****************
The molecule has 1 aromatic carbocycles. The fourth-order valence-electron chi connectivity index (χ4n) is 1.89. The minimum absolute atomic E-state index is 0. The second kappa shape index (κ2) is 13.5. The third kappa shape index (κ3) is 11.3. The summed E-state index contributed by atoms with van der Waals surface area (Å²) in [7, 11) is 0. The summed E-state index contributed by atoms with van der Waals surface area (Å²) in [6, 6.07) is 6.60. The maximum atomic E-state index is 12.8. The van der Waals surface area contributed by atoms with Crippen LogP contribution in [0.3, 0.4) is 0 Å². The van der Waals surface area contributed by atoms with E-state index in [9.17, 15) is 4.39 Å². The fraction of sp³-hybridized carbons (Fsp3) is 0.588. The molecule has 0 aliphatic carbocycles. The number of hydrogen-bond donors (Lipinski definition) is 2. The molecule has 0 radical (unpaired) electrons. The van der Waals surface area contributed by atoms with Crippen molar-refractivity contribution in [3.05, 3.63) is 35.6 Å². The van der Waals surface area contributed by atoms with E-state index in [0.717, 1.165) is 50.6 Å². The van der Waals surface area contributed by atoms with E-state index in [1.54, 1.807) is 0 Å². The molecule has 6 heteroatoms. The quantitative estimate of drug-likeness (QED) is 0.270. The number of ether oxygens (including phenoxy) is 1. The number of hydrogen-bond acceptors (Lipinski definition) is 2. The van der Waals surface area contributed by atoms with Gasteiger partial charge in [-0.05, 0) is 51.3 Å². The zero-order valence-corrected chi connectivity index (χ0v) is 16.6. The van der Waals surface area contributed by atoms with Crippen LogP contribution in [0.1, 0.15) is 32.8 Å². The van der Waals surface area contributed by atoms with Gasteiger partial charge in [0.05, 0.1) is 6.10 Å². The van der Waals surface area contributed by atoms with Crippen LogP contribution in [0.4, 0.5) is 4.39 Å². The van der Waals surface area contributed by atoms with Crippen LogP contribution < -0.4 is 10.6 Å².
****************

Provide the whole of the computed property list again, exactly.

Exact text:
The molecule has 1 aromatic carbocycles. The fourth-order valence-electron chi connectivity index (χ4n) is 1.89. The minimum absolute atomic E-state index is 0. The second kappa shape index (κ2) is 13.5. The third kappa shape index (κ3) is 11.3. The summed E-state index contributed by atoms with van der Waals surface area (Å²) in [7, 11) is 0. The summed E-state index contributed by atoms with van der Waals surface area (Å²) in [6, 6.07) is 6.60. The maximum atomic E-state index is 12.8. The van der Waals surface area contributed by atoms with Crippen LogP contribution in [0.3, 0.4) is 0 Å². The van der Waals surface area contributed by atoms with E-state index in [9.17, 15) is 4.39 Å². The fraction of sp³-hybridized carbons (Fsp3) is 0.588. The molecule has 0 aliphatic carbocycles. The number of hydrogen-bond donors (Lipinski definition) is 2. The molecule has 0 radical (unpaired) electrons. The van der Waals surface area contributed by atoms with Crippen molar-refractivity contribution in [3.05, 3.63) is 35.6 Å². The van der Waals surface area contributed by atoms with E-state index in [0.717, 1.165) is 50.6 Å². The van der Waals surface area contributed by atoms with E-state index in [1.54, 1.807) is 0 Å². The molecule has 6 heteroatoms. The quantitative estimate of drug-likeness (QED) is 0.270. The number of ether oxygens (including phenoxy) is 1. The number of hydrogen-bond acceptors (Lipinski definition) is 2. The van der Waals surface area contributed by atoms with Gasteiger partial charge in [-0.05, 0) is 51.3 Å². The zero-order valence-corrected chi connectivity index (χ0v) is 16.6. The van der Waals surface area contributed by atoms with Crippen LogP contribution in [0.1, 0.15) is 32.8 Å². The van der Waals surface area contributed by atoms with Gasteiger partial charge in [0.05, 0.1) is 6.10 Å². The van der Waals surface area contributed by atoms with Crippen LogP contribution in [0.4, 0.5) is 4.39 Å². The van der Waals surface area contributed by atoms with Crippen LogP contribution < -0.4 is 10.6 Å².